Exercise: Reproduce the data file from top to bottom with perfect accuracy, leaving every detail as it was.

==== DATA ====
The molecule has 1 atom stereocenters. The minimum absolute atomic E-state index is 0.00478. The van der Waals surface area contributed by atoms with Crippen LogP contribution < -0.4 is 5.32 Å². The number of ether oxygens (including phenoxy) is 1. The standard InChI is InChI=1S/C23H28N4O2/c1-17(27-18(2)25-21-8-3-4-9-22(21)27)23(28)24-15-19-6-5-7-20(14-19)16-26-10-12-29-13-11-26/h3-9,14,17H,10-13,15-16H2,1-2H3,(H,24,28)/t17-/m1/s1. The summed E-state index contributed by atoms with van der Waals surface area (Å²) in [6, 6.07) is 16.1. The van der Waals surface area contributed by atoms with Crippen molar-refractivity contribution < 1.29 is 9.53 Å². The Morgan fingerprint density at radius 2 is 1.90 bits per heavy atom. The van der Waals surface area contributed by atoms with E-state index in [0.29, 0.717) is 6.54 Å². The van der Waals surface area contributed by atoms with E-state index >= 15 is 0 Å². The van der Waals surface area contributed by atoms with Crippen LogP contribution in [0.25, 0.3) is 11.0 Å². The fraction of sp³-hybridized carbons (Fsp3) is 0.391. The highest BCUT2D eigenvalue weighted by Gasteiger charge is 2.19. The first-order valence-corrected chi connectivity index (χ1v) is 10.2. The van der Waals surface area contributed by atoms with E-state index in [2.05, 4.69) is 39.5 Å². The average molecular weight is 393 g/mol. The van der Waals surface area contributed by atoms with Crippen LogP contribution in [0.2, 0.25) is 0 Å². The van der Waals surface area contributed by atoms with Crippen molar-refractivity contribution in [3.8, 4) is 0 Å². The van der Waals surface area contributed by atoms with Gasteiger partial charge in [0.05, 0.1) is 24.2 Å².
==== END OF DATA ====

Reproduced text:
The molecule has 1 atom stereocenters. The minimum absolute atomic E-state index is 0.00478. The van der Waals surface area contributed by atoms with Crippen LogP contribution < -0.4 is 5.32 Å². The number of ether oxygens (including phenoxy) is 1. The standard InChI is InChI=1S/C23H28N4O2/c1-17(27-18(2)25-21-8-3-4-9-22(21)27)23(28)24-15-19-6-5-7-20(14-19)16-26-10-12-29-13-11-26/h3-9,14,17H,10-13,15-16H2,1-2H3,(H,24,28)/t17-/m1/s1. The summed E-state index contributed by atoms with van der Waals surface area (Å²) in [6, 6.07) is 16.1. The van der Waals surface area contributed by atoms with Crippen molar-refractivity contribution < 1.29 is 9.53 Å². The Morgan fingerprint density at radius 2 is 1.90 bits per heavy atom. The van der Waals surface area contributed by atoms with E-state index in [0.29, 0.717) is 6.54 Å². The van der Waals surface area contributed by atoms with E-state index >= 15 is 0 Å². The van der Waals surface area contributed by atoms with Crippen LogP contribution in [0.25, 0.3) is 11.0 Å². The fraction of sp³-hybridized carbons (Fsp3) is 0.391. The highest BCUT2D eigenvalue weighted by Gasteiger charge is 2.19. The first-order valence-corrected chi connectivity index (χ1v) is 10.2. The van der Waals surface area contributed by atoms with E-state index in [2.05, 4.69) is 39.5 Å². The average molecular weight is 393 g/mol. The van der Waals surface area contributed by atoms with Crippen LogP contribution in [0.2, 0.25) is 0 Å². The van der Waals surface area contributed by atoms with Crippen molar-refractivity contribution in [3.8, 4) is 0 Å². The van der Waals surface area contributed by atoms with Gasteiger partial charge in [0.05, 0.1) is 24.2 Å².